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About basher

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    Bladesmith and Blacksmith.

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    london UK
  • Interests
    Pattern welding , swords and other pointys , Power hammers and all things hot and squishy .

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  1. I asked Salem Straub...Who does some amazing patternwelding. In modern terms, it was coined by Rodrigo Sfreddo, who has used it extensively in his work. It’s basically a stack of fine layers/thick layers/fine layers, then twisted... as seen in some migration era pattern welding (and perhaps a specific Merovingian sword that Rodrigo saw?) it’s quite striking.
  2. so its definatly possible to melt copper with propane. I have cast a copper Tueiron plate for my smelting furnace with a blown burner (7 or 8 lb of scrap sheet copper) thing that may effect a ventury burner is the small gap between the crucible and firnace wall. this will creat a lot of back pressure. I would scale everything down smaller crucible less copper . pop a bit of charcoal in the crucible to help reduce the copper oxide if you get molten copper then add some more charcoal as oxidisation is a problem with copper melting. one thing to keep in mind is that the temp needed to actually get metals liquid is quite a bit above thier theoretical melting temp.
  3. there is absolutly no problem in tempering in oil or low temp salts from a technical POV. there is no reason that oil would over temper a blade at a gvien temperature and one of the reasons to use oil or salts is that they do circulate thus regulating the temperature. I have done over a hundred swords this way. you will need a thermocouple of some kind though. If somthing is going wrong I would look at your overall HT. also check for decarb that can lead to soft outsides on the blade causing a file to bite into the skin and a blade to take a set rather than springing back a little post HT grinding can remedy this. the currents causing warpage in tempering ??? never heard of that but sword blades do move whenever heated or cooled. A word of warning though. hot oil or salts are potentialy dangerous and I have had a couple of tubes of 250C oil boil up out of the tube because of moisture in emulsified oil on a blade and cool oil on a blade going into hot oil....I no longer use this technique for that reason. so be carefull and do your research.
  4. Back to the origional post...what is"Merovingian pattern" is it a modern American thing? I have seen the term come up a few times but cant place it exactly it looks like a variation of stacked multybar swists certainly not historical or Merovingian in any way as far as I can tell. what defines Merovingian pattern in its modern context?
  5. Well I would say go for it! but the truth of the matter is that if it is rite for you you will have no choice.... so there you go. I feel incredibly lucky to have found Job that gives me so much many people do not get that chance. Is blacksmithing rite for you ...I don't know . but I would recommend trying it. see if you can make it work...or if it works for you. I have had a 25 year long relationship with my craft (23 years as a pro) and its been the making of and downs for sure and hard work most of the time . but interesting always .. anyhow Im off out to the forge to teach a knifemaking class...have a good day!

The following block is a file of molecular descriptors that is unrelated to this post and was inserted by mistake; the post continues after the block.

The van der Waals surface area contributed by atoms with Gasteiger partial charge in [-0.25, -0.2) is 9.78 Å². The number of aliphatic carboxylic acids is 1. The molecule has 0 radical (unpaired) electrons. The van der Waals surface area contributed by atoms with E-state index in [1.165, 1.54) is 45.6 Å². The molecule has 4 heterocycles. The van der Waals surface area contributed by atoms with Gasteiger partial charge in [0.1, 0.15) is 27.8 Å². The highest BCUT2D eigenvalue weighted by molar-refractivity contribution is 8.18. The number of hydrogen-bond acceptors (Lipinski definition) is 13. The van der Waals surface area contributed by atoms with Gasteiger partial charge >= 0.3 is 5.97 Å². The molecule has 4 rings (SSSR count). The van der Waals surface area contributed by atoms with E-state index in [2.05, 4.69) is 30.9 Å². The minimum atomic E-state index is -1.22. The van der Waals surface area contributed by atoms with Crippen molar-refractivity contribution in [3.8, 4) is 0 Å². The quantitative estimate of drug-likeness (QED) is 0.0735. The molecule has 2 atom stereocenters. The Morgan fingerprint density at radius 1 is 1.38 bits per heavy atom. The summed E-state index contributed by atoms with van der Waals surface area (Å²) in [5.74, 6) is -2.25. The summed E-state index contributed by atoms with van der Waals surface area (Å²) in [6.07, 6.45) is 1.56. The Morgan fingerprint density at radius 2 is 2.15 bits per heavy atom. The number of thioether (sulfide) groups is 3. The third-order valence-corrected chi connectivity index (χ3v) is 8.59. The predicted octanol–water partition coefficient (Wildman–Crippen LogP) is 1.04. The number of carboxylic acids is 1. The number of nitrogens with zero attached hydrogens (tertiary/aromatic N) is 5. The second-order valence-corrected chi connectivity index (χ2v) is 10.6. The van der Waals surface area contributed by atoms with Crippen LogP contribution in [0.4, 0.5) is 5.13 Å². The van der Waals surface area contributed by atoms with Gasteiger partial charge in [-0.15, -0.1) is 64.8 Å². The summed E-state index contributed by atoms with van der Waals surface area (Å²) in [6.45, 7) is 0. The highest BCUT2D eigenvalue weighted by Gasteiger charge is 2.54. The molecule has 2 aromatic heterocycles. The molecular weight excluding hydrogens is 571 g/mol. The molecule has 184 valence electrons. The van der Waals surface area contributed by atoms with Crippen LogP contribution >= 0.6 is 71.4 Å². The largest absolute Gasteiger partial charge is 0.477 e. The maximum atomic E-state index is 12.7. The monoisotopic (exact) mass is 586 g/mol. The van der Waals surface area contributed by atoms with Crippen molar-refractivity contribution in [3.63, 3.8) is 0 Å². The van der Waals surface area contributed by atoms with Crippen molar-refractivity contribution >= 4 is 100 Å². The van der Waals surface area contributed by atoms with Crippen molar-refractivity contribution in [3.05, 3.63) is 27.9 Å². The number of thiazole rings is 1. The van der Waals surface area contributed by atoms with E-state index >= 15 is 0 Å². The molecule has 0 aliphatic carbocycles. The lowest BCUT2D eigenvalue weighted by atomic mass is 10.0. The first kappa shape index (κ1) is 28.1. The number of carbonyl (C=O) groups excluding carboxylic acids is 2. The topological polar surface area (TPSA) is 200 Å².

6. welcome to the craft , lots to learn and do. have fun!
  7. If it is a well controlled hammer then yes but it may well not be as efficient as a smaller faster hitting hammer.....I use my 110lb air hammers a lot more than my 225lb one they are better scaled for the work I do.
  8. Thanks for that Tim. It looks like you are running your burner rich (at least mine would be with that choke setting) ... So there is definitely a difference in sound...hard to tell what that means in real world. I will go out and take a reading of my burners to get an idea of what 6 or 7 db really means. I am going to experiment with bigger burners and multiple ones turned down as well and but a 1 1/4 and a 1 1/2 burner (I have a 2"!) . My quest is for a quieter forge, I teach with 4 gas forges running and find that I am starting to lose my voice over a few days! I run my burners at between 14 and 28psi (one and two bar). I do wonder if somthing as simple as a metal box around the burner port would make a big diference...
  9. Tinkertim , is the burner quieter than a standard burner arrangement with the Amal?
  10. Id be very interested in what you do, do you have the short choke amal mixer for use in ribon burners? I think its designed for fish fry type burner rings but should work for this aplication. I bought the mixer years ago but have never made the burner...
  11. will need more info lots of things that can go wrong, If you have a power hammer why are you doing this by hand? have a look at the YOUTUBE vids by brent bailey. great info there.
  12. these anvils are harder than most anvils (because hard material is being hit upon them, to an extent work hardening them.) check for little surface cracks or little round chips on the face I have come acrosss theese a few times. I really like these anvils fto forge on.
  13. well, I have come across a couple of similar old tim smiths in the UK. Armoured in their self sycophantic certainty. I am not surprised that they exist in other places as well. There is wisdom in a lot of the old ways but often it is buried amid a pile of dung or festers with its later incarnations.
  14. Id be really interested in anyones experiences and pitfalls with these kits. I am luckily sorted for power hammers but ever since I saw Kens hammers I have fancied making one of these as a project. they seem so controleable.